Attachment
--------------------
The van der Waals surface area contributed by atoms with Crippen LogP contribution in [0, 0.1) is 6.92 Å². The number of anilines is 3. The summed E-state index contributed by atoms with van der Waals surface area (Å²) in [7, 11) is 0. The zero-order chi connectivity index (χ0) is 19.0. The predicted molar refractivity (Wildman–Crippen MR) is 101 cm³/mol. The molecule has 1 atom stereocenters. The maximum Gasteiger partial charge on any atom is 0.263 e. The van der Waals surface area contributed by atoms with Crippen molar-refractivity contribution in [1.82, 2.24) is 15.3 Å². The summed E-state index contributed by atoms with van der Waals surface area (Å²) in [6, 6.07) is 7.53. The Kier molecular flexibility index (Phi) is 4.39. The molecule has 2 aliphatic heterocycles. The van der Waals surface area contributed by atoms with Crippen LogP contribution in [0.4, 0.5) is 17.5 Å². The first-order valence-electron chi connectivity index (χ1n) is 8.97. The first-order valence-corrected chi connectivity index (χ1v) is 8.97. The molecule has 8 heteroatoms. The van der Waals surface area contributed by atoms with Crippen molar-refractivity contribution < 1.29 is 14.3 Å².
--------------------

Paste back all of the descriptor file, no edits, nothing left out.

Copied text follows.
The van der Waals surface area contributed by atoms with Crippen LogP contribution in [0, 0.1) is 6.92 Å². The number of anilines is 3. The summed E-state index contributed by atoms with van der Waals surface area (Å²) in [7, 11) is 0. The zero-order chi connectivity index (χ0) is 19.0. The predicted molar refractivity (Wildman–Crippen MR) is 101 cm³/mol. The molecule has 1 atom stereocenters. The maximum Gasteiger partial charge on any atom is 0.263 e. The van der Waals surface area contributed by atoms with Crippen molar-refractivity contribution in [1.82, 2.24) is 15.3 Å². The summed E-state index contributed by atoms with van der Waals surface area (Å²) in [6, 6.07) is 7.53. The Kier molecular flexibility index (Phi) is 4.39. The molecule has 2 aliphatic heterocycles. The van der Waals surface area contributed by atoms with Crippen LogP contribution in [0.4, 0.5) is 17.5 Å². The first-order valence-electron chi connectivity index (χ1n) is 8.97. The first-order valence-corrected chi connectivity index (χ1v) is 8.97. The molecule has 8 heteroatoms. The van der Waals surface area contributed by atoms with Crippen molar-refractivity contribution < 1.29 is 14.3 Å².